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Thursday, May 30, 2013

Webinar - Patricia Wright on Inclusion: Promoting Success for Students with Disabilities

Including students in general education settings is a pivotal component of quality special education service delivery. An inclusive educational environment benefits student with and without disabilities through a shared educational experience and requires quality, ongoing training and implementation supports for educators and families. Successful inclusion requires planned, purposeful delivery. This webinar will discuss strategies that assist districts in meeting the expectation of least restrictive environment through educating students with disabilities in general education settings. Through effective inclusive practices outcomes for students with and without disabilities improve. Patricia Wright has spoken at several conferences in Montana and is knowledgeable speaker with practical suggestions.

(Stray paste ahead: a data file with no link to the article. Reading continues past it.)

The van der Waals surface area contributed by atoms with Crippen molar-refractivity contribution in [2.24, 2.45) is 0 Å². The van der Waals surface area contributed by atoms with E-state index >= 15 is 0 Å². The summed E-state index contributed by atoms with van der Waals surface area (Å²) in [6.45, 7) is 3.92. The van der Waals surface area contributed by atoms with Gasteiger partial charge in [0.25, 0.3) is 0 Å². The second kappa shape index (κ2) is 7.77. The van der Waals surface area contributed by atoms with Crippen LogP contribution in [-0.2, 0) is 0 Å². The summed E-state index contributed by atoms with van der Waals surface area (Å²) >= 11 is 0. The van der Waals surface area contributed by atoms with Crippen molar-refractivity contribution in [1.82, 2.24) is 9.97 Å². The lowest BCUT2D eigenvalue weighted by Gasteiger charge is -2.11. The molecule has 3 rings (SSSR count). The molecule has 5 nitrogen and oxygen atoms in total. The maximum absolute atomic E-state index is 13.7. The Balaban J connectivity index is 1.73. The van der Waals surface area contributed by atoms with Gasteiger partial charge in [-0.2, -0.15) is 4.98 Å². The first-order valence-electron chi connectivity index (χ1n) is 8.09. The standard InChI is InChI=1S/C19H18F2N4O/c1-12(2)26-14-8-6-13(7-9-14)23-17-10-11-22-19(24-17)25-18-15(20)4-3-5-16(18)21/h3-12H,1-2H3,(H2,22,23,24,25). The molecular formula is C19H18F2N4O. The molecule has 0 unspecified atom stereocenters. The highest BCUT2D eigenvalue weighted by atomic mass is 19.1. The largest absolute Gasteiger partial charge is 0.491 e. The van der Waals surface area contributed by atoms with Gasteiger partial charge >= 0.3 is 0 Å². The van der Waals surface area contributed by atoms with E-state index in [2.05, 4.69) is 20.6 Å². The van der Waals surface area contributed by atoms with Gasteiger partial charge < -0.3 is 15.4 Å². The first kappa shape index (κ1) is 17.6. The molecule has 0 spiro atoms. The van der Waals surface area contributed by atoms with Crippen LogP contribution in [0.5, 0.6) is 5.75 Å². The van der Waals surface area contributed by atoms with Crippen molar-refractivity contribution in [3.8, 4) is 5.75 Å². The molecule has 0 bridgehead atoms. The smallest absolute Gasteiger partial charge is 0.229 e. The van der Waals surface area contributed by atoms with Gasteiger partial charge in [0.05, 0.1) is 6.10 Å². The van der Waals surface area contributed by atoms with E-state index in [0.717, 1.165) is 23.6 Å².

Watch the archived webinar here.

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Wednesday, May 29, 2013

Social Skills Autopsies

A Social Autopsy is an innovative strategy wherein an adult assists a child to improve social skills by jointly analyzing social errors that a child makes and designing alternative strategies. Some basic information about social autopsies.

 Social Skills Autopsy Steps 1-5

Social autopsies info. 

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Autism Spectrum Disorders in Children - Bozeman